Depression in Men
When it comes to mental health, men and women often differ in many ways from their perception of emotional concerns, how they express emotions, and how they choose to act when experiencing life’s challenges. Because of the ever-present mental stigma, some men do respond much differently to their emotional needs and often express depression, for instance, in unique ways. In this article, I hope to shed light on men’s emotional health, specifically depression, and provide helpful tips for men to seek effective treatment to meet their individual needs.
It is quite clear from the research that men are suffering from depression in significant numbers, six million in the United States alone.ᶦ These numbers, of course, only reflect the men that have reached out for support and do not include those who suffer in silence due to the mental health stigma that continues to plague our society. Fortunately, brave men have come forth to acknowledge their personal struggles with depression and to dispel the traditional masculinity stereotype that often keeps men closed off from their emotions- the “don’t ask, don’t tell” belief. ᶦ
What is Depression and What are the Symptoms that Men often Show?
Depression is a common but serious mood disorder represented by symptoms that last for at least two weeks.² These symptoms may include low mood (sadness, emptiness, hopelessness, worthlessness), diminished interest or pleasure in life, weight loss or gain, insomnia or sleeping too much, restlessness or the slowing down of physical movement, fatigue, poor concentration, and recurrent thoughts of death. ² Men may experience and express some of these symptoms; however, according to mental health professionals, the common symptoms that men show may look different, more like “acting out” through unpleasant behaviors. ᶟ
Men who suffer from depression may experience increasing impatience, irritability, anger, negativity about life, isolation, unexplained physical pain, mood swings, increased use of substances, sexual dysfunction, and engaging in high-risk behavior. ², ³ While this list is not inclusive of how all men express depression, it does give us an idea of what to look for.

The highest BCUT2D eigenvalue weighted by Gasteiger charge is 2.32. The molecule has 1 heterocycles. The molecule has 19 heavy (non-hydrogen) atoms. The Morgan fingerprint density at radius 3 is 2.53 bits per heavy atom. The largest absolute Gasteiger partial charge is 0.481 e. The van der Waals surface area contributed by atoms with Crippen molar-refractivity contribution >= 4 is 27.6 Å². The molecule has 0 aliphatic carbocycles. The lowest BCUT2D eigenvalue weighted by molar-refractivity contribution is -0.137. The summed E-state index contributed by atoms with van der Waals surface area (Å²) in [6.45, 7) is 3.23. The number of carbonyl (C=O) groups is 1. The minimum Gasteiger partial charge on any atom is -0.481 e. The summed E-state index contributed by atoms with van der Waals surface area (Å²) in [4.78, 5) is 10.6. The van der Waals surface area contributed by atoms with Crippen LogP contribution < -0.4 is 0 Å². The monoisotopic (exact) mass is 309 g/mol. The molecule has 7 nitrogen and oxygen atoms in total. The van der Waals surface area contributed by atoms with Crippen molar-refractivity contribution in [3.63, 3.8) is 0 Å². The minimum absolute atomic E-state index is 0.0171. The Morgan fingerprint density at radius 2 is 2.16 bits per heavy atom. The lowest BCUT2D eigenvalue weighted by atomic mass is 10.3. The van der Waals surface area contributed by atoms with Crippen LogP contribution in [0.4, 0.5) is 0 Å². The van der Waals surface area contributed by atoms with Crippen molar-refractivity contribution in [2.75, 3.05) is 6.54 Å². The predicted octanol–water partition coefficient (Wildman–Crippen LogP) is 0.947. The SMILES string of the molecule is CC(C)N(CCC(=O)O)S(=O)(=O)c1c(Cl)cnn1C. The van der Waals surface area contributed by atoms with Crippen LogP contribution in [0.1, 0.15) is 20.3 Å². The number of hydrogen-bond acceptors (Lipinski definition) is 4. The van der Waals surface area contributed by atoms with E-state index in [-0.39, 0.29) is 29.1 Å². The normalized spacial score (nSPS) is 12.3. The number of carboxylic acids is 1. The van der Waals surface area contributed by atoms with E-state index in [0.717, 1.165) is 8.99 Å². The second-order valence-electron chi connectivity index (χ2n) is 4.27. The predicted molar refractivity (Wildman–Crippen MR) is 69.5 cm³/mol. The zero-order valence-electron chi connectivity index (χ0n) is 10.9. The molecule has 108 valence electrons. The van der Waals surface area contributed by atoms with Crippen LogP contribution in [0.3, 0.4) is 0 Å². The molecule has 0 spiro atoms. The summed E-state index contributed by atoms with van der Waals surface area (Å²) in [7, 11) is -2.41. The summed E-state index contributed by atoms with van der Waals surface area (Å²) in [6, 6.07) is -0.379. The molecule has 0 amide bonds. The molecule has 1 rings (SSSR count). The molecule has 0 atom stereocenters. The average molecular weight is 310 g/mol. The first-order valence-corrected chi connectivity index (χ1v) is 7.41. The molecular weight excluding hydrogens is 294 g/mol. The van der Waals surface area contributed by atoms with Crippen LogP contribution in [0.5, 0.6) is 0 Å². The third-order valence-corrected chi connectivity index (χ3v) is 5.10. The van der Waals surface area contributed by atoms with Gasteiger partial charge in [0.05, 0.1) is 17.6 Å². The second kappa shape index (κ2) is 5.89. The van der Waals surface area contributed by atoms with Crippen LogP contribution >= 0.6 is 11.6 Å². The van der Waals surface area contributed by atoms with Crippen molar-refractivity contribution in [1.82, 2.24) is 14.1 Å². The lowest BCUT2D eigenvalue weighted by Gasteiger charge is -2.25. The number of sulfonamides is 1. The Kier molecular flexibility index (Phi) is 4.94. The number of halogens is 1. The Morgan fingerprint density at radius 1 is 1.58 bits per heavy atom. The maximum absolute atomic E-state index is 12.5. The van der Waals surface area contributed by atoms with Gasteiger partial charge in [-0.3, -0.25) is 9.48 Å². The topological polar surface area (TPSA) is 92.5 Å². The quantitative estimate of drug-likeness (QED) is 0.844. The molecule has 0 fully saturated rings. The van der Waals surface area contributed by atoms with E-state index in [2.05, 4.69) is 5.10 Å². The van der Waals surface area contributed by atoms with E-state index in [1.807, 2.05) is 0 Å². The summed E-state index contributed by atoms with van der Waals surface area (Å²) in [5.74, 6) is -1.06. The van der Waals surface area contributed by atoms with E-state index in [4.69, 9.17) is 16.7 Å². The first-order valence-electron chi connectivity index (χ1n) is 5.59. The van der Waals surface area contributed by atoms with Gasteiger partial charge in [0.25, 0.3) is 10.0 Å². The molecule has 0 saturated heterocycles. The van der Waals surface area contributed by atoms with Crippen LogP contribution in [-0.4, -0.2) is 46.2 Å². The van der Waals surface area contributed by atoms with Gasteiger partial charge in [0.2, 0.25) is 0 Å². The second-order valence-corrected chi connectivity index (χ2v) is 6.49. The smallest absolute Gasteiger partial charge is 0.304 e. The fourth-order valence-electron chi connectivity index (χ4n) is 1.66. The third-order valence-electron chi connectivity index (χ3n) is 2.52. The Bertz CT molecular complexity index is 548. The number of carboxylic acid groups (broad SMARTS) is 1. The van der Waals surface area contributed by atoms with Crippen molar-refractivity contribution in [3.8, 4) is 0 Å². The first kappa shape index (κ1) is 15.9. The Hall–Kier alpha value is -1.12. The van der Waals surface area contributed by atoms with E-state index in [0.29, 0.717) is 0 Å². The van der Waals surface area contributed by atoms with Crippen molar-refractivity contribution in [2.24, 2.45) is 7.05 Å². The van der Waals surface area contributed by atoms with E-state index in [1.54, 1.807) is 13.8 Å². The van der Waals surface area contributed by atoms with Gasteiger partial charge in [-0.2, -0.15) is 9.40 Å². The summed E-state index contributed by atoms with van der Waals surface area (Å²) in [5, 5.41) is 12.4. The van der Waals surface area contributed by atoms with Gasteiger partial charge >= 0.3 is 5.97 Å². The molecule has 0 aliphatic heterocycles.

How Can We Help Men Get Treatment?
It is important to understand that people who struggle with depression can’t “snap out of it.” ² Some men may not even realize, or be willing to acknowledge, their symptoms as problematic. ² Seeking treatment is another challenge that men may not be interested in exploring, again due to the mental health stigma. ᶦ If someone is struggling with depression, it may be beneficial to seek medical care first to rule out any medical conditions. Men who are depressed are more likely to visit with their primary care doctor to discuss problematic symptoms than they would a mental health professional. ᶦ This is a start.
Treatment options vary once care is established. The best approach is usually a collaborative one where depression is treated by addressing the physical and emotional needs of the person. ² Medication and traditional psychotherapy when used in conjunction with each other work well and have the best effect when it comes to depression. ² Men can also be encouraged to reach out to their pastor, close friends, and attend social gatherings (local coffee club), etc. as a way to discuss their concerns.
It is not an easy road to travel when it comes to depression, especially for some men. It is vital to understand that men often express depression in ways that are unique and much different from how women express it. ², ³ If you are experiencing any of the symptoms above or if you know someone who is, it is important to seek treatment as symptoms will not dissipate on their own and will often increase the longer they are ignored. If someone you know is having thoughts of suicide, please contact emergency services (911) or the National Suicide Prevention Lifeline at 1-800-273- TALK.
1.Huggins, R. (2018, July 23). 4 things to know about depression in men. Retrieved from https://www.mentalhealthfirstaid.org/external/2018/07/depression-in-men
2.NIMH (n.d.) Men and depression. Retrieved from https://www.nimh.nih.gov/health/publications/men-and-depression/index.shtml
3.Weiss, R. (2018, Oct 25). 14 major indicators of depression in men. Retrieved from https://www.psychologytoday.com/us/blog/love-and-sex-in-the-digital-age/201810/14-majorindicators-depression-in-men